So here’s the thing I've discovered: a genuine sports injury is awesome. So awesome I wonder how I could have gone my whole life without knowing this.
I suppose because I’ve made my living by reading and writing. A physical workout meant wandering off to the kitchen and staring into an open fridge while contemplating how to give a short story a satisfying ending. Sometimes this involved tuneless humming. Sometimes remembering what I’d come to the kitchen for. Sometimes not.
On no occasions did such workouts require me to twist my body in strange ways. In my professional life, I may have moved a few manuscripts from shelf to shelf, but I’d never crawled along a wall, groping for the next toe-hold. I may have dropped a pen in exasperation, but I never missed a toe-hold and then dropped 14 feet to the mat below.
So is it any wonder I strained some delicate tissue in my leg? I mean, did anyone really think I was cut out for indoor rock climbing? Certainly not me.
It was my teenage son’s latest mania. He can scoot up a wall like Spiderman. He can spring from one fingerhold to the next, pause for a rest and chalk up his hands while taking all his weight on this toes, which are dug into mere scratches in the wall.
Hmm, I thought, maybe rock climbing would be a good father-son activity. Or maybe not. I didn’t know if I could do this climbing thing. At all. Would I be able to scramble up even a baby wall?
Turns out I can. Not as nimbly as when I was ten years old – which is when I was last into climbing things – but I wasn’t a total bust.
“Not bad.” William nodded, looking impressed. Or maybe just surprised.
Then we moved on past the baby wall. And of course that’s when I twisted something.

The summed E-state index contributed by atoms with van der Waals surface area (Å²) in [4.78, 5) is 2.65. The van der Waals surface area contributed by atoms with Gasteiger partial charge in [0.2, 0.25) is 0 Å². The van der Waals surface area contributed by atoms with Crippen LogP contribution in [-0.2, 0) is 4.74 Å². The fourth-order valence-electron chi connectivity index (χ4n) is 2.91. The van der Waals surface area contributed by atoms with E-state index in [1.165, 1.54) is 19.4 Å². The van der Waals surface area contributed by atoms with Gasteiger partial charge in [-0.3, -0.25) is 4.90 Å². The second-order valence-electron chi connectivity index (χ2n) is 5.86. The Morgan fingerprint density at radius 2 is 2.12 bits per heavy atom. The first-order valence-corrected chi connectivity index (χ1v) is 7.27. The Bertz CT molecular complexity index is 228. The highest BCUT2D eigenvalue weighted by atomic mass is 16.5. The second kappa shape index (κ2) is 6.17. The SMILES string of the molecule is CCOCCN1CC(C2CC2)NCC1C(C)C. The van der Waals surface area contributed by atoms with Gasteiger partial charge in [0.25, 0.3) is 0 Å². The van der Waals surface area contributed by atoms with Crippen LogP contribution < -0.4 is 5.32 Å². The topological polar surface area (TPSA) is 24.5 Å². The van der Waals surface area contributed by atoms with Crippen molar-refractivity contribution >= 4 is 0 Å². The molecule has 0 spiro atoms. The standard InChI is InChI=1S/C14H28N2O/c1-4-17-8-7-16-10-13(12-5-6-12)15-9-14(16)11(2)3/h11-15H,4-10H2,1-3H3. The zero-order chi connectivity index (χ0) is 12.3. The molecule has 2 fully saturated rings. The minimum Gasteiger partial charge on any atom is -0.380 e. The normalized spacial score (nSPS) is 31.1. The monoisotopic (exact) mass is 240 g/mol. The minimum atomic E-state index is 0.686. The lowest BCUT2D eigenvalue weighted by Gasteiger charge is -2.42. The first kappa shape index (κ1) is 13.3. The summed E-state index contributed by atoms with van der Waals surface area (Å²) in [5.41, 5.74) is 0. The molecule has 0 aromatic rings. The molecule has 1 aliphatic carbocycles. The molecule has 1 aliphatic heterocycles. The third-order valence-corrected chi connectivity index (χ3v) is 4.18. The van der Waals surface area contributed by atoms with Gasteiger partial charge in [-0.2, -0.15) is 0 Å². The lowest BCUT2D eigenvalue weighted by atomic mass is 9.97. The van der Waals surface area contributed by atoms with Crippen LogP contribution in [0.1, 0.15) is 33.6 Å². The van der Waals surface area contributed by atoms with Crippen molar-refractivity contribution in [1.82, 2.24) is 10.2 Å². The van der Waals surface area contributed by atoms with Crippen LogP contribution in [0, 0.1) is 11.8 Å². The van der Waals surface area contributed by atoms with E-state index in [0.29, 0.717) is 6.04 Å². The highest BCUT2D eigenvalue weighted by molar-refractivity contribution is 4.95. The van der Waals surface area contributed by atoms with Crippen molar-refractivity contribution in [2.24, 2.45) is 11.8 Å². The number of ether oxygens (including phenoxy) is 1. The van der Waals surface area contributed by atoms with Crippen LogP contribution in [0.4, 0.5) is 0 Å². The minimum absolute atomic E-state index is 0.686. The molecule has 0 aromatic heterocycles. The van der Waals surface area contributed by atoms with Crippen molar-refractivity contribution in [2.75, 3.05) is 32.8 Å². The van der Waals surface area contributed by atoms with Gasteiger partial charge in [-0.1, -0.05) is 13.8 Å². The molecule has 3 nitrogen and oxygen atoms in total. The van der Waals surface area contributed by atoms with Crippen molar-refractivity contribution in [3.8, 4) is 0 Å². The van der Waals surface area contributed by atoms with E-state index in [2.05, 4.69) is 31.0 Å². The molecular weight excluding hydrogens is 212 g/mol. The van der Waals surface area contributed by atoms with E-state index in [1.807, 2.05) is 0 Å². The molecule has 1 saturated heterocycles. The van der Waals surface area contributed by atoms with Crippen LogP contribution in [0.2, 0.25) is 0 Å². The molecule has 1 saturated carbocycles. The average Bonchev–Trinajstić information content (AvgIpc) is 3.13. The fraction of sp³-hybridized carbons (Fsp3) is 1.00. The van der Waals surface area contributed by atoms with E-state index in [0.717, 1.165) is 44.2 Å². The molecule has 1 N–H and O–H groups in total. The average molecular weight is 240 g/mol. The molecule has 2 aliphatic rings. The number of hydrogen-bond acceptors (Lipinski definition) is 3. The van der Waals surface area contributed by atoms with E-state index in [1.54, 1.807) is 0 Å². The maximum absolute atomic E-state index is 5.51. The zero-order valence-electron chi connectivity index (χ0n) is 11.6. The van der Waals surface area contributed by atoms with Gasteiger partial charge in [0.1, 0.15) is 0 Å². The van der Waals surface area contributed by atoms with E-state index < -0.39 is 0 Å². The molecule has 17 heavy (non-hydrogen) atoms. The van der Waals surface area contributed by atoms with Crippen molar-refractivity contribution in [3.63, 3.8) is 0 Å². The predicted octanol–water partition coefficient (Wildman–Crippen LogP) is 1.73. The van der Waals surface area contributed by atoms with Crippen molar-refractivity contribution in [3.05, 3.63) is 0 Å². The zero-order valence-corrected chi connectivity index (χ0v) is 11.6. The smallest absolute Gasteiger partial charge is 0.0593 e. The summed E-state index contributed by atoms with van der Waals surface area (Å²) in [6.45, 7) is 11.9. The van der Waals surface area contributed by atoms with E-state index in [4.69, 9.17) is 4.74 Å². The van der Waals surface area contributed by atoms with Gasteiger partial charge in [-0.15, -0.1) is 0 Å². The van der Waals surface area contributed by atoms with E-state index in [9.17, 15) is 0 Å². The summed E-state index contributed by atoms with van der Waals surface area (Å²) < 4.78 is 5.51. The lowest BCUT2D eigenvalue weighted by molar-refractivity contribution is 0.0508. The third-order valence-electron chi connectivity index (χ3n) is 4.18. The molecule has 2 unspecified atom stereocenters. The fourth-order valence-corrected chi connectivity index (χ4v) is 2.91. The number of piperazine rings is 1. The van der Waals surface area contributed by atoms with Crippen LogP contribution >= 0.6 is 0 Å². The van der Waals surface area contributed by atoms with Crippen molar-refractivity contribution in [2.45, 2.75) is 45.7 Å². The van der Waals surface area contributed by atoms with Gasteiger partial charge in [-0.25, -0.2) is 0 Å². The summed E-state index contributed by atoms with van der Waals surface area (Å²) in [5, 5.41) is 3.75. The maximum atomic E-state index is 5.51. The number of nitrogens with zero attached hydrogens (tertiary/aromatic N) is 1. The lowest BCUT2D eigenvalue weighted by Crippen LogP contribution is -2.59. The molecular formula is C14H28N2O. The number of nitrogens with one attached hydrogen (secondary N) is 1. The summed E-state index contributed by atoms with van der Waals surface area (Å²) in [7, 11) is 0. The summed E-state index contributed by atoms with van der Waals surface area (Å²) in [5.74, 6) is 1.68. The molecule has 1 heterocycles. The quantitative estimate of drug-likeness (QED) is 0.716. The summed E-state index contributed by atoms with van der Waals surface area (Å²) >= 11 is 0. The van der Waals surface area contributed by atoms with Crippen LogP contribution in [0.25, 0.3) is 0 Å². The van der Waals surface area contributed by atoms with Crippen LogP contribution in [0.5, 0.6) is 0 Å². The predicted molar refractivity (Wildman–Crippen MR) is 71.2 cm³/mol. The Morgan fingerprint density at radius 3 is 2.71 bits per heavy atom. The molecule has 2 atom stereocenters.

It wasn’t agony. It didn’t even stop me climbing. Really it only hurt if I bent my leg past a certain point. But in subsequent days, I found out the point of pain was the exact bend of the leg required for driving.
I drive a lot – from Toronto to weekly classes in Mississauga, Oakville, Burlington, to Saturday workshops in Kitchener, Niagara, Sudbury – ah, Sudbury, that’s a long drive. I did a lot of uncomfortable squirming behind the wheel.
But the compensation!
But the compensation!
“Oh, yeah, I injured myself – rock climbing, eh?”
It’s delicious – both a whimper and at boast at the same time.
“You poor baby,” my wife said.
“Poor baby,” my friends said. Well not those words, but that was the sentiment.
And they also said: “Whoa! Rock climbing! When’d you take that up?”
My therapist can’t figure out why this injury is still bothering me. “Are you really doing your exercises? she asks.
“Yes,” I say. “Yes, I am.” And in truth I’m fine now. But it’s my first sports injury. I’m not letting it go.
Brian Henry is a writer, editor, and creative writing instructor, and he publishes the Quick Brown Fox blog. But athletic, he’s not. Brian read this piece at our most recent author reading day at the Wallace Gastropub in Toronto.
See Brian’s schedule here, including Saturday writing workshops, weekly writing classes, and weekend retreats in Algonquin Park, Alliston, Bolton, Barrie, Brampton, Burlington, Caledon, Collingwood, Georgetown, Georgina, Guelph, Jackson’s Point, Kitchener-Waterloo, London, Midland, Mississauga, New Tecumseth, Oakville, Ottawa, St. Catharines, Sudbury, Toronto, Windsor, Woodstock, Halton, Muskoka, Peel, Simcoe, York Region, the GTA, Ontario and beyond.